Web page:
Kering, the French luxury group that controlled Puma for a while, has held “preliminary discussion” about a potential takeover of Moncler, according to Reuters. Born in the French Alps as a producer of sleeping bags in 1953, the Italian luxury outerwear brand is more profitable than Puma, and it is growing as fast as some of Kering's luxury brands, including Gucci, Yves Saint-Laurent and Balenciaga.

The report sent Moncler's stock market capitalization up by 12 percent, to a new record of about $10 billion, as observers felt that Kering's digital capabilities and its powerful real estate bargaining power could help accelerate the growth of its direct-to-consumer operations, closer to the levels enjoyed by its fashion brands. Kering's strength and know-how in footwear and other sectors may also help Moncler to diversify its product range, similarly to what Canada Goose is planning to do following its recent takeover of Baffin.

A combination with Moncler would also help Kering to use its large treasure chest to diversify into a more technical segment of the fashion market, close to outdoor and skiwear, without the dilution that Puma had exerted on its accounts.

Currently, Moncler's retail network consists of 199 own-stores, including concessions in department stores, shops in airports and outlets. In China alone, Moncler has 49 stores. Its retail operations already make up nearly 70 percent of its turnover, but its online sales represent just about 8 percent of revenues.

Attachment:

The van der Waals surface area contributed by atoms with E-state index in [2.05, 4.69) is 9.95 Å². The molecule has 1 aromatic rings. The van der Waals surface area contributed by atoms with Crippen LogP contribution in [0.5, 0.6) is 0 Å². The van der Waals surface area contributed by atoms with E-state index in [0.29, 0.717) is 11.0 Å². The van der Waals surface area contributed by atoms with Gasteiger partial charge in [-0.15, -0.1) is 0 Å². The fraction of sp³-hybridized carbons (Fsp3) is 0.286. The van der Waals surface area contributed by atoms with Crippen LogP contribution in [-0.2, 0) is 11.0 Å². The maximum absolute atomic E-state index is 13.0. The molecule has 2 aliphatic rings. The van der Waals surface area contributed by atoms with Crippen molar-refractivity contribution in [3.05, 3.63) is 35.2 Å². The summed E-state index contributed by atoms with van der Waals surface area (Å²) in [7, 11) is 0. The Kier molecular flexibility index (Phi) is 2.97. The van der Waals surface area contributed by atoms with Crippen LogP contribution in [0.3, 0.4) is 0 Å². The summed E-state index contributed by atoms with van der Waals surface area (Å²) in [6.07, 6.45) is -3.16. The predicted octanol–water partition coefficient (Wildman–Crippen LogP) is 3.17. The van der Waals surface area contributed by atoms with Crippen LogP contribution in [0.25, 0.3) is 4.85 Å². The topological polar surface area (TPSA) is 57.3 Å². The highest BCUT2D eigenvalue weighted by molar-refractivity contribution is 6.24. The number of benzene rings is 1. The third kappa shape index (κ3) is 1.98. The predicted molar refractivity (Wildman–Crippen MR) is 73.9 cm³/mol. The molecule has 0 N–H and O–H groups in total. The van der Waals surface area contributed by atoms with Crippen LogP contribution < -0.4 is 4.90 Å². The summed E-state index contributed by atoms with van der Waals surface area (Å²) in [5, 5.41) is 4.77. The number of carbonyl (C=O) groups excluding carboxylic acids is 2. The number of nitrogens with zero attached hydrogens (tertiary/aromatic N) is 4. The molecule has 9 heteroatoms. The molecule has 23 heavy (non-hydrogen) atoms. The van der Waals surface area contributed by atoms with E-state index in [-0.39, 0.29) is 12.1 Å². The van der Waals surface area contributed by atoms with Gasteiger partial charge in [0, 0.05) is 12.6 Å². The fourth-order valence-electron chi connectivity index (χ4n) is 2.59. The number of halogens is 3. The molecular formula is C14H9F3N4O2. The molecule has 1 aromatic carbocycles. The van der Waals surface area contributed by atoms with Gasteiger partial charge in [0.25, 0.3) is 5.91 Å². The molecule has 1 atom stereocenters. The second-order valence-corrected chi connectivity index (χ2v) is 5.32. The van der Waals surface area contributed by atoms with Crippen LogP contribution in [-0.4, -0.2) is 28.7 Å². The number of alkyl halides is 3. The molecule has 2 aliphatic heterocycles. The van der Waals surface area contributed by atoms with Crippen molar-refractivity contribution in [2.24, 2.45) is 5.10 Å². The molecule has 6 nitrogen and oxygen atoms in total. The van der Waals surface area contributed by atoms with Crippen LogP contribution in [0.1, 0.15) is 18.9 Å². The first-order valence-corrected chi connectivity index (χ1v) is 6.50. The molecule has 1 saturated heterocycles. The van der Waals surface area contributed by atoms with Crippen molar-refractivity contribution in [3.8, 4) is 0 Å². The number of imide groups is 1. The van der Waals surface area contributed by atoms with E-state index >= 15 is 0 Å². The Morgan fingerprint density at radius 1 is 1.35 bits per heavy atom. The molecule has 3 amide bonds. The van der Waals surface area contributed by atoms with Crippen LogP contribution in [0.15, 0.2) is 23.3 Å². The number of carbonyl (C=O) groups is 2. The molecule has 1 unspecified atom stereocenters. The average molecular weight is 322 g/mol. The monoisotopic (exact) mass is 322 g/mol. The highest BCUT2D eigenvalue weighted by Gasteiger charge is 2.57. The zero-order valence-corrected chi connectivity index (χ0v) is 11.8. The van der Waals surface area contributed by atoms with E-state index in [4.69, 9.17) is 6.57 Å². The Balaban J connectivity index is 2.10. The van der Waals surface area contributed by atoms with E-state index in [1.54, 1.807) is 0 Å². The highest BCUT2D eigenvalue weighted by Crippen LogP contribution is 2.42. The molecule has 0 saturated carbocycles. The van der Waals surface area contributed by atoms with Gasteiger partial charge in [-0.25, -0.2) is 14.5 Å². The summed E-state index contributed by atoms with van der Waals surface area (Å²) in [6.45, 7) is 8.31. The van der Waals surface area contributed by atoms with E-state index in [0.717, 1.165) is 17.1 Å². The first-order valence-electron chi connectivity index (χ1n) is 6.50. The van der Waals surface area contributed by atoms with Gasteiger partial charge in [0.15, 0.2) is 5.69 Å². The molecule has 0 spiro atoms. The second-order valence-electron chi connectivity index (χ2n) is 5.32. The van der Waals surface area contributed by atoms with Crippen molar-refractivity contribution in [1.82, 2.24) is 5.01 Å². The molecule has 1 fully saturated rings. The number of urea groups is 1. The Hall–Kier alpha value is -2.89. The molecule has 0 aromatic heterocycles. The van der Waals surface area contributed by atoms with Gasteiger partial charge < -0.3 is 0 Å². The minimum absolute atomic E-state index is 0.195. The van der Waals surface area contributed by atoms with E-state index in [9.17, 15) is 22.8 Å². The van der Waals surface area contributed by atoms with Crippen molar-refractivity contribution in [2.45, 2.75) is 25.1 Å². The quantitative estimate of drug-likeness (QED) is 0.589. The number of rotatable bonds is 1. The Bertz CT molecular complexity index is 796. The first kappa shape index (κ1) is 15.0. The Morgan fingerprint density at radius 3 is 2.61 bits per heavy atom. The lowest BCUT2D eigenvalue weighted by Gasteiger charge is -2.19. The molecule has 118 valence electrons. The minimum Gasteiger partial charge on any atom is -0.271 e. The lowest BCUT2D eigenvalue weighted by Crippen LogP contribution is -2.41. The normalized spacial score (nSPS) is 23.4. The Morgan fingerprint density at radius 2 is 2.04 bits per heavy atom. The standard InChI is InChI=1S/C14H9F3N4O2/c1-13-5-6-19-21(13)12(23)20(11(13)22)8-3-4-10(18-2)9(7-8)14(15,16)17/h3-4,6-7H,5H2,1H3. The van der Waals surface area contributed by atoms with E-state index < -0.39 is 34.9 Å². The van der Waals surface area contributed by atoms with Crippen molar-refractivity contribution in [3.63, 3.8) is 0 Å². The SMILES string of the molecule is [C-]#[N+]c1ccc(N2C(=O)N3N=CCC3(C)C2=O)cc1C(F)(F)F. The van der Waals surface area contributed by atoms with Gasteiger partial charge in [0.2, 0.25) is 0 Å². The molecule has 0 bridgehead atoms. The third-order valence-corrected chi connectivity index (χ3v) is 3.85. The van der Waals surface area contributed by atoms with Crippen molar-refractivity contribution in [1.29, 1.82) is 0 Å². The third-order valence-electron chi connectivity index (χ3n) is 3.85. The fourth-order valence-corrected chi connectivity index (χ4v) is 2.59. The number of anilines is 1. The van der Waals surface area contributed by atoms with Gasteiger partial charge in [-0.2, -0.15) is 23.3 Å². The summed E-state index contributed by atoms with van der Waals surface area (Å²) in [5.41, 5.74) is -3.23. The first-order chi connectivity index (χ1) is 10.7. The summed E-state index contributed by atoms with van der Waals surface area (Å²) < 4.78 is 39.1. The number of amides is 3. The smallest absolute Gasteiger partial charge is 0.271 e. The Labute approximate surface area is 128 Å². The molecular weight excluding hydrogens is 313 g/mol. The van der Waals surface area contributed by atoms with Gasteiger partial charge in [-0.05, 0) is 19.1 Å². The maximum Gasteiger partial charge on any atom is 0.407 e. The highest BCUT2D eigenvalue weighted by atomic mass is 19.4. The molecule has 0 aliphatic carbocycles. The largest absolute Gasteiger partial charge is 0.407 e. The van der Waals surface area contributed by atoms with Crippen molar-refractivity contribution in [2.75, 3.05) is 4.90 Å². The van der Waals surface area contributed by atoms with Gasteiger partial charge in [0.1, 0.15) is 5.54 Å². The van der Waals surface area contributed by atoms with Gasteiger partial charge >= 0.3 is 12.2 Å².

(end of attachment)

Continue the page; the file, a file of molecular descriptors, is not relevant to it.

The report about Kering's interest in the brand has not been completely denied. Moncler's chief executive, Remo Ruffini, who took over the brand in 2003, said that he has maintained frequent contacts with investors and other “sector participants,” including Kering, about potential strategic development opportunities. However, he stated that there is no concrete offer under consideration. Still, his comments sent Moncler's stock further up to nearly €10.7 billion.

Directly and indirectly, Ruffini is Moncler's largest shareholder, with a stake of about 22.5 percent. Reportedly, he had already spoken with Kering about a deal at the time when he and other investors placed Moncler on the stock exchange six years ago.

In 2018, Kering generated total revenues of €13.67 billion, of which 77 percent came from its offline and online stores, and the company booked an operating margin (Ebit) of 28.9 percent. Moncler achieved sales of €1.4 billion, and they are expected to hit €1.7 billion this year, generating a similar operating margin.